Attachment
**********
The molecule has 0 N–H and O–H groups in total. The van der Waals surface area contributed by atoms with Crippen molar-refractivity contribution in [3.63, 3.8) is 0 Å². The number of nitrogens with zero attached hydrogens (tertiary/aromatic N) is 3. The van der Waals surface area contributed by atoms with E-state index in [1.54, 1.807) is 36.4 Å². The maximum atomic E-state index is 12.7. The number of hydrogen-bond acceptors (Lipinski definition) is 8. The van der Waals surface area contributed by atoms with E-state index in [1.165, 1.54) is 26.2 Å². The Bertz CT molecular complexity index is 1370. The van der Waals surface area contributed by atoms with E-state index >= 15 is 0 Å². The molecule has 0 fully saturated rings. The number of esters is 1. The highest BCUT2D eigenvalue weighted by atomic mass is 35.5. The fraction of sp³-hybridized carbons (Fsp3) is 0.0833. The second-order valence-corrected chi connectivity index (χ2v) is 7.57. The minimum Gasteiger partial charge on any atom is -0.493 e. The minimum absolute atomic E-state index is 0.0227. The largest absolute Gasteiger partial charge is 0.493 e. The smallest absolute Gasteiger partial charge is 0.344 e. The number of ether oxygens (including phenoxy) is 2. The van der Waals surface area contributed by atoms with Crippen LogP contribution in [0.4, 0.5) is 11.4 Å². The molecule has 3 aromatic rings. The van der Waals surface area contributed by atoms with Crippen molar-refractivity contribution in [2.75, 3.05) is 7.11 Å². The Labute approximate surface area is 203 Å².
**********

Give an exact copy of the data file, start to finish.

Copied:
The molecule has 0 N–H and O–H groups in total. The van der Waals surface area contributed by atoms with Crippen molar-refractivity contribution in [3.63, 3.8) is 0 Å². The number of nitrogens with zero attached hydrogens (tertiary/aromatic N) is 3. The van der Waals surface area contributed by atoms with E-state index in [1.54, 1.807) is 36.4 Å². The maximum atomic E-state index is 12.7. The number of hydrogen-bond acceptors (Lipinski definition) is 8. The van der Waals surface area contributed by atoms with E-state index in [1.165, 1.54) is 26.2 Å². The Bertz CT molecular complexity index is 1370. The van der Waals surface area contributed by atoms with E-state index >= 15 is 0 Å². The molecule has 0 fully saturated rings. The number of esters is 1. The highest BCUT2D eigenvalue weighted by atomic mass is 35.5. The fraction of sp³-hybridized carbons (Fsp3) is 0.0833. The second-order valence-corrected chi connectivity index (χ2v) is 7.57. The minimum Gasteiger partial charge on any atom is -0.493 e. The minimum absolute atomic E-state index is 0.0227. The largest absolute Gasteiger partial charge is 0.493 e. The smallest absolute Gasteiger partial charge is 0.344 e. The number of ether oxygens (including phenoxy) is 2. The van der Waals surface area contributed by atoms with Crippen LogP contribution in [0.4, 0.5) is 11.4 Å². The molecule has 3 aromatic rings. The van der Waals surface area contributed by atoms with Crippen molar-refractivity contribution in [2.75, 3.05) is 7.11 Å². The Labute approximate surface area is 203 Å².